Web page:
by Niko Laskaris and Aradhya Chouhan
Logo detection in images has many applications, such as brand recognition for marketing analytics and intellectual property protection. As a computer vision problem logo detection is challenging for two primary reasons: there is no fixed number of company logos to classify, and in wild images the logo itself is often a very small feature of the input image. State-of-the-art (SOTA) results have been achieved using object localization methods. Using the the Logos32Plus dataset  and a YOLOv3-Darknet object localization pipeline , we achieve new SOTA recall (97.71%), F1 (97.76%) and accuracy (98.12%) compared to benchmark models.
Use Cases for Logo Detection
Detecting brand logos in images (and video) has important applications in domains ranging from marketing analytics (allowing a company to track how frequently and where brand images are appearing in social media content), and intellectual property protection. At the time of posting this article, the European Union has announced new laws that hold technology companies responsible for material posted without proper copyright permission . In order for companies to comply with stricter copyright laws and protections, the ability to identify logos in posted content is becoming increasingly important.
Figure 1: Sample images in which a brand logo is present. Left: Apple; right: Corona.
Prior to the development of deep learning models to tackle the problem of logo detection, state-of-the-art results came from techniques such as keypoint-based detectors and descriptors [1, 2], and methods to localize logos in images using homographic class graphs [3, 4]. In the last few years, pre-trained ConvNets have achieved SOTA results  . For most public SOTA results, the Flickr32 dataset is used with object localization for training . Flickr32 contains 8240 images across 32 classes. Recently, Bianco et. al [note] have developed the Logos32Plus dataset, an expansion of Flickr32. It contains the same 32 logo classes with a much larger cardinality (12,312 images).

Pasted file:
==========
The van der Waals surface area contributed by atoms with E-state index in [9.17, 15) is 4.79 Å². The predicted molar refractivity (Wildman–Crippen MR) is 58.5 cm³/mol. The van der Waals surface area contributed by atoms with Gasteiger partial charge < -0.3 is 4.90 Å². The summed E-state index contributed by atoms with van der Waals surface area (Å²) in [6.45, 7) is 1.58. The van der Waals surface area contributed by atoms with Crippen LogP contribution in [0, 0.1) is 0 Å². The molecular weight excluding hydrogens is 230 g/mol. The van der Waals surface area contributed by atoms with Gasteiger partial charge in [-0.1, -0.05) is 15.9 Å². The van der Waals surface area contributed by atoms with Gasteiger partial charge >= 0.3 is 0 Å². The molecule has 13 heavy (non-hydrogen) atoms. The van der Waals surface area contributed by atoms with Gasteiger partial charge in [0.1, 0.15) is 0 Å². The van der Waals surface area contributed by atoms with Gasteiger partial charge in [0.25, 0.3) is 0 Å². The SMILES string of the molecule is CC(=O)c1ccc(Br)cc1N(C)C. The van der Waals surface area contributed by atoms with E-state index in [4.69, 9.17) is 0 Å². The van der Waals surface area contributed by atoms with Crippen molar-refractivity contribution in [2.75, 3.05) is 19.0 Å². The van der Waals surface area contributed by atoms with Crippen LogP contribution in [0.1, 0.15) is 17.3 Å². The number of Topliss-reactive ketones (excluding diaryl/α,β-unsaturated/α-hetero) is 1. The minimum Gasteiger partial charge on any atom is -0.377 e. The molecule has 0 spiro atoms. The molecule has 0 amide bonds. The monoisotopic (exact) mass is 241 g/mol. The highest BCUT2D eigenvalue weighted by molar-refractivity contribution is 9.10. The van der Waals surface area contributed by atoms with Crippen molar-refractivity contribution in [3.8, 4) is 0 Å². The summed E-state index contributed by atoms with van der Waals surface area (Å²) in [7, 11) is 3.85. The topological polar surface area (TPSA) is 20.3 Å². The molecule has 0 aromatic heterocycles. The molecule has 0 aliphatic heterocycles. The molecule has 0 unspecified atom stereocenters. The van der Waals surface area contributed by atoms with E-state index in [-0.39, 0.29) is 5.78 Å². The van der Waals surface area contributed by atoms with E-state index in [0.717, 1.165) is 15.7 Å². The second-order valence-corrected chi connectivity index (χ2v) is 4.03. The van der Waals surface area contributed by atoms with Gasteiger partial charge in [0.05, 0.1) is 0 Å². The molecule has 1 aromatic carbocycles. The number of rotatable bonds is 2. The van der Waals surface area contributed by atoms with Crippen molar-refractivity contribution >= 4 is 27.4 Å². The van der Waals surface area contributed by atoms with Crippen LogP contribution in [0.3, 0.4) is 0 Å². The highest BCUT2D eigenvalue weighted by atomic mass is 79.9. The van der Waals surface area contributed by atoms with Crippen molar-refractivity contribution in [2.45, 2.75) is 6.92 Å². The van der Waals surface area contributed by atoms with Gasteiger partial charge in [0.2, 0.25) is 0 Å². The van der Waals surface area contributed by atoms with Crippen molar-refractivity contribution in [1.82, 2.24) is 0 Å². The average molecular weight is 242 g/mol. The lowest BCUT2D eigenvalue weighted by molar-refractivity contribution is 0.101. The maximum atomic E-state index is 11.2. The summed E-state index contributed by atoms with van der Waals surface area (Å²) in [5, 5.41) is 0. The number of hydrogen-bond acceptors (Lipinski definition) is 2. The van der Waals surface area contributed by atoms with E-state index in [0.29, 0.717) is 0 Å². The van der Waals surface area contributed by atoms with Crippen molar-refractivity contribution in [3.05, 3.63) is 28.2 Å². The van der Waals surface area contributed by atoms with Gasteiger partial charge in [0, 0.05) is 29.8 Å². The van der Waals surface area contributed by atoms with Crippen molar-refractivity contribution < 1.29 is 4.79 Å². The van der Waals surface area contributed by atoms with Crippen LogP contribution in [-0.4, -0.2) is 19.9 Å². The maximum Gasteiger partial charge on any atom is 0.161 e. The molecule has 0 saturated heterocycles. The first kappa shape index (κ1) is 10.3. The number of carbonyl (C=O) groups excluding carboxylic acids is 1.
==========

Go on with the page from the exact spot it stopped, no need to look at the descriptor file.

Figure 2: Visual summary of Logos32Plus dataset.
Localization — focussing on certain regions of input images — can dramatically improve the performance of logo detection classifiers. There are many object localization methods and algorithms, including Faster-RCNN, RFCN, Retinanet, SSD, Selective Search and YOLO .
Figure 3: Visualization of Selective Search method used in Bianco et al.
When trained on datasets in which objects of interest occupy small areas of input images, location information about objects of interest can dramatically improve classification performance. For many of localization methods, training requires ‘ground truth’ object location labels. These usually take the form of bounding box annotations, or the coordinates of a bounding box within which the entirety of the object of interest is contained.
Figure 4: Training image with bounding box annotation around object of interest.
Training Without Object Localization
To compare training with and without object annotations, we trained baseline models without bounding box annotations.
Figure 5: Model architecture and training stats.
In each we were 15-20% below top performance benchmarks, which can be seen comparing our accuracy scores in Figure 6 to benchmark results in Figure 10.
Figure 6: Model performance on benchmark datasets.
Training With Object Localization: YOLOv3 and Darknet
For training with annotations we used the YOLOv3 object detection algorithm and the Darknet architecture . YOLO (You Only Look Once) is an algorithm for object detection in images with ground-truth object labels that is notably faster than other algorithms for object detection. Previous methods for this, like R-CNN and its variants, use a pipeline of separate networks for the localization and classification in multiple steps. Because each of these components must be trained separately, these methods can be slow to train and hard to optimize. YOLO, conversely, does it all with a single neural network.
YOLO Output Vector
- pc = probability of an object in the image
- bx = bounding box center x-coordinate
- by = bounding box center x-coordinate
- bh = bounding box height
- bw = bounding box width
- c1 = Highest confidence class prediction for object in bounding box
- c2 = Second highest confidence class prediction for object in bounding box
- c3 = Third highest confidence class prediction for object in bounding box
- cn = … nth highest confidence class prediction for object in bounding box
The input image is divided into an S x S grid of cells. For each object that is present in the image, one grid cell — the cell where the center of the object falls — is said to be “responsible” for predicting it.